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  1. Newbie
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    #1

    The more , the more

    Hi dear friends!
    What do you call the structure The more , the more and all other structures which we often use in English language?

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    #2

    Re: The more , the more

    I, for one, don't understand what you are asking about.

  2. Raymott's Avatar
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    #3

    Re: The more , the more

    Quote Originally Posted by Rekar View Post
    Hi dear friends!
    What do you call the structure "The more ..., the more ..." and all other structures which we often use in English language?
    You can't just include examples in your sentences without quoting them.
    I don't call that structure anything - though there might be a name for it.
    Most structures in English are not called anything, unless they fall into a few strictly defined concepts like "sentence, phrase, clause, adverbial prepositional phrase of time", etc. And many structures can be called different things depending on the need at the time.
    The structure of a language is called its syntax.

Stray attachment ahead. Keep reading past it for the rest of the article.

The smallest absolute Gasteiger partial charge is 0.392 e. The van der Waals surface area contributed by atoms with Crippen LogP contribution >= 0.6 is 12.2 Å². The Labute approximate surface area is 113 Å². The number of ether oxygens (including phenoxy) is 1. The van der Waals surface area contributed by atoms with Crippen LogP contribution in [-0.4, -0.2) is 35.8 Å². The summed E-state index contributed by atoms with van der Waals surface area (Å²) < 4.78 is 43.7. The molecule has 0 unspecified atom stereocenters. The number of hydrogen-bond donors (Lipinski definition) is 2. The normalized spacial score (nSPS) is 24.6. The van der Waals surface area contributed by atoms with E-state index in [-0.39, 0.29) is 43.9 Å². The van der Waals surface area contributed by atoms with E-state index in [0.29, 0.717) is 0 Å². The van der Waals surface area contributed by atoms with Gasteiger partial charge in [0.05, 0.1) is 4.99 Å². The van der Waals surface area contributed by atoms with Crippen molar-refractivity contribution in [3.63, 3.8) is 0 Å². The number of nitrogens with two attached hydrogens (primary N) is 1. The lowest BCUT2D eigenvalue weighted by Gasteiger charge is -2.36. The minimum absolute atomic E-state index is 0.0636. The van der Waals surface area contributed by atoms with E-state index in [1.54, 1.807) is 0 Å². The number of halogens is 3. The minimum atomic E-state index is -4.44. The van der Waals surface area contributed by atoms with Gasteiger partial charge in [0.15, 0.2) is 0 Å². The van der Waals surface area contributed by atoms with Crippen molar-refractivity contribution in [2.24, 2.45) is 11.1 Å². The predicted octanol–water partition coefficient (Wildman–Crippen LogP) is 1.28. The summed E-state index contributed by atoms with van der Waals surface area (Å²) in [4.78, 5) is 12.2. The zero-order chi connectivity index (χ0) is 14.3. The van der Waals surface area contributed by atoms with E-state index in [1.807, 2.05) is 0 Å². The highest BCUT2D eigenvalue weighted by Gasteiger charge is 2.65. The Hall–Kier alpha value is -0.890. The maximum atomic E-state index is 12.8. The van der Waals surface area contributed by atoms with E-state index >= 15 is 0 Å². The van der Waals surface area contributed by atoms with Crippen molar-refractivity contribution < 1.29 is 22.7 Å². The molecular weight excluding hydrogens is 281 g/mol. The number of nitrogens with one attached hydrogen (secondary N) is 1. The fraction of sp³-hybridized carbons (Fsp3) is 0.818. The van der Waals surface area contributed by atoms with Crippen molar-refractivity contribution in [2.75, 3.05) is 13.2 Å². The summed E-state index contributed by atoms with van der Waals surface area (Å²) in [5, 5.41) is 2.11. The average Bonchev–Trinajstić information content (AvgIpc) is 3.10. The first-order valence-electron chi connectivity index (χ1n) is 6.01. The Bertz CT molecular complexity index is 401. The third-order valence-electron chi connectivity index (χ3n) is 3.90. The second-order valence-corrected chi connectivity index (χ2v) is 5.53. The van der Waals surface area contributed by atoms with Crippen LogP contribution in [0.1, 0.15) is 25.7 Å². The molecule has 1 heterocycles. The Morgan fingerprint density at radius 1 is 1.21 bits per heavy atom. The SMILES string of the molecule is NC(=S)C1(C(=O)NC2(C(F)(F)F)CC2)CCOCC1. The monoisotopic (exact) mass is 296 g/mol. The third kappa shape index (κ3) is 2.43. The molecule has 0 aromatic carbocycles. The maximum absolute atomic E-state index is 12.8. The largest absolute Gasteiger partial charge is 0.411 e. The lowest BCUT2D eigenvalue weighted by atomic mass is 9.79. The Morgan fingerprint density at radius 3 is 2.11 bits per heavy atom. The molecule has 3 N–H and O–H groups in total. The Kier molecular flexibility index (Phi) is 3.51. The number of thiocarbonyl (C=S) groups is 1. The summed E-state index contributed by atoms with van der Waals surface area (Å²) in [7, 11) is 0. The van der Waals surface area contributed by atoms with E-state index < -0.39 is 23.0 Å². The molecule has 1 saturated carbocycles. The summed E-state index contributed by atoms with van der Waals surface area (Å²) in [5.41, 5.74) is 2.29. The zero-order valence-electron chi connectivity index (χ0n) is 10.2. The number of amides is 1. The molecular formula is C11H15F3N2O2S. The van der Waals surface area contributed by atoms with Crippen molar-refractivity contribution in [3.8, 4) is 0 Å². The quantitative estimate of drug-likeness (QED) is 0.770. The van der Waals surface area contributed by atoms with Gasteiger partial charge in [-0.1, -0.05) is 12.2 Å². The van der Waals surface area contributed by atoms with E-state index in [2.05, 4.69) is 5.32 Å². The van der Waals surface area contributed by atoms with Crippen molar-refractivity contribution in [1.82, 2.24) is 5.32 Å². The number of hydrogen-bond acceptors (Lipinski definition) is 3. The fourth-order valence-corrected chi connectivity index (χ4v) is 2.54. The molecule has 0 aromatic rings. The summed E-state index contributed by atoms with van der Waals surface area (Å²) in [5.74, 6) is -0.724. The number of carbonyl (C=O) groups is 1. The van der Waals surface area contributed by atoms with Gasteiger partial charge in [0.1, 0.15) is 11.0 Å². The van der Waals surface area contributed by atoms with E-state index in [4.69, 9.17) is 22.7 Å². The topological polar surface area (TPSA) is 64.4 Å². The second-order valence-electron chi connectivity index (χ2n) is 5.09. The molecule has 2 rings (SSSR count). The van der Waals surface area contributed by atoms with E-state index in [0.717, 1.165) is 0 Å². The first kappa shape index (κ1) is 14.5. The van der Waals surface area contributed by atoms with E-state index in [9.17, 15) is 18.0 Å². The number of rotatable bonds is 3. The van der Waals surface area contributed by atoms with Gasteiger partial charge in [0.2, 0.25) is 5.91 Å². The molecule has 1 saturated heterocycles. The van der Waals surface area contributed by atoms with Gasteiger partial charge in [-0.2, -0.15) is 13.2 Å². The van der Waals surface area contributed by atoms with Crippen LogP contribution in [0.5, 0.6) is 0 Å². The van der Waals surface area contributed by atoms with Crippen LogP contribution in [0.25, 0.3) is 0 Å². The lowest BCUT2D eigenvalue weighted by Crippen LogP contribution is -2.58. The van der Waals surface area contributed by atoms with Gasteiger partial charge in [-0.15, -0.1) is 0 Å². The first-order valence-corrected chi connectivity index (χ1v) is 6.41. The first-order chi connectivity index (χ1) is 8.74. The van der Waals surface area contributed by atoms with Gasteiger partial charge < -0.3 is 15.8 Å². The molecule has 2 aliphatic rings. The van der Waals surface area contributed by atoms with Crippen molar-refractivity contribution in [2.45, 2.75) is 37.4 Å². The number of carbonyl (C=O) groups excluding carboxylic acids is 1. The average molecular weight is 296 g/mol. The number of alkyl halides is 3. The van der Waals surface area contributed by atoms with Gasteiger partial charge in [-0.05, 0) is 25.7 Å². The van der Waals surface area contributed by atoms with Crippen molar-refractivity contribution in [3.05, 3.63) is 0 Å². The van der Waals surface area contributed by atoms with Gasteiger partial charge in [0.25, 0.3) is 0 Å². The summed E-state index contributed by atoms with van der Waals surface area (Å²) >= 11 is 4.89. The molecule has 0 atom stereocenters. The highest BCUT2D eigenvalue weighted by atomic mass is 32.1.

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    #4

    Re: The more , the more

    Quote Originally Posted by Rekar View Post
    Hi dear friends!
    What do you call the structure The more , the more and all other structures which we often use in English language?

    NOT A TEACHER


    (1) I believe that you referring to a sentence such as "The more I know him, the more I like him." Am I correct?

    (2) According to my books, the ... the are called correlative adverbs. They are used in

    adverbial clauses of comparison.

    (3) If you have some good books (or find some good articles on the Internet), read

    all you can about the words that I have underlined.

    (4) Here are some examples from my books:

    The wealthier he grew, the stingier he seemed.
    The more he tried to speak plainly, the worse he stuttered.
    The faster we walk, the sooner we shall arrive.

    (5) If you have questions about a specific sentence, please post your question in

    this forum, and one of the excellent teachers will be delighted to answer you.

    Credits: Pence & Emery's A Grammar of Present-Day English.
    House & Harman's Descriptive English Grammar.

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